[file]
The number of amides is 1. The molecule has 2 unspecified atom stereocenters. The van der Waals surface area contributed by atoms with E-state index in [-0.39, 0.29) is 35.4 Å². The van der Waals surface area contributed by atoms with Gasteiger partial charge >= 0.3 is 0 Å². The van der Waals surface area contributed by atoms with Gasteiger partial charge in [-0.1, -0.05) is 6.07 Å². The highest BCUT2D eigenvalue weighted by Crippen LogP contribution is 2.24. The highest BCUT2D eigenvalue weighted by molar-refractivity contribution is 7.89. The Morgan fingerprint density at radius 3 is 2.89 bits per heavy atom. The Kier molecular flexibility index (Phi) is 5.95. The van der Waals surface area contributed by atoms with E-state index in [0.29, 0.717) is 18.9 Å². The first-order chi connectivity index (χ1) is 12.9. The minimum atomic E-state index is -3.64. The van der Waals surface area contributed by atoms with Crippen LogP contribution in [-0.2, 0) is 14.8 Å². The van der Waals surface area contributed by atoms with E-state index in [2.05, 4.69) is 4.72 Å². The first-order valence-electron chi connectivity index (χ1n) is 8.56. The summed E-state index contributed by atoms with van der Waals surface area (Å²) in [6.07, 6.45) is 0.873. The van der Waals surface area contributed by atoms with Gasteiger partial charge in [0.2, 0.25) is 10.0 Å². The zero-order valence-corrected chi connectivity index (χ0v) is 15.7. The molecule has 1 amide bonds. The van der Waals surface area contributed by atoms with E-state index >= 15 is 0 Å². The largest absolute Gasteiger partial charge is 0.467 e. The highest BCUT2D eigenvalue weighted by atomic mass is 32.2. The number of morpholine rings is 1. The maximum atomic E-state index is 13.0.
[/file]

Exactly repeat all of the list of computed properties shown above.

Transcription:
The number of amides is 1. The molecule has 2 unspecified atom stereocenters. The van der Waals surface area contributed by atoms with E-state index in [-0.39, 0.29) is 35.4 Å². The van der Waals surface area contributed by atoms with Gasteiger partial charge >= 0.3 is 0 Å². The van der Waals surface area contributed by atoms with Gasteiger partial charge in [-0.1, -0.05) is 6.07 Å². The highest BCUT2D eigenvalue weighted by Crippen LogP contribution is 2.24. The highest BCUT2D eigenvalue weighted by molar-refractivity contribution is 7.89. The Morgan fingerprint density at radius 3 is 2.89 bits per heavy atom. The Kier molecular flexibility index (Phi) is 5.95. The van der Waals surface area contributed by atoms with E-state index in [0.29, 0.717) is 18.9 Å². The first-order chi connectivity index (χ1) is 12.9. The minimum atomic E-state index is -3.64. The van der Waals surface area contributed by atoms with Crippen LogP contribution in [-0.2, 0) is 14.8 Å². The van der Waals surface area contributed by atoms with E-state index in [2.05, 4.69) is 4.72 Å². The first-order valence-electron chi connectivity index (χ1n) is 8.56. The summed E-state index contributed by atoms with van der Waals surface area (Å²) in [6.07, 6.45) is 0.873. The van der Waals surface area contributed by atoms with Gasteiger partial charge in [0.2, 0.25) is 10.0 Å². The zero-order valence-corrected chi connectivity index (χ0v) is 15.7. The molecule has 1 amide bonds. The van der Waals surface area contributed by atoms with E-state index >= 15 is 0 Å². The largest absolute Gasteiger partial charge is 0.467 e. The highest BCUT2D eigenvalue weighted by atomic mass is 32.2. The number of morpholine rings is 1. The maximum atomic E-state index is 13.0.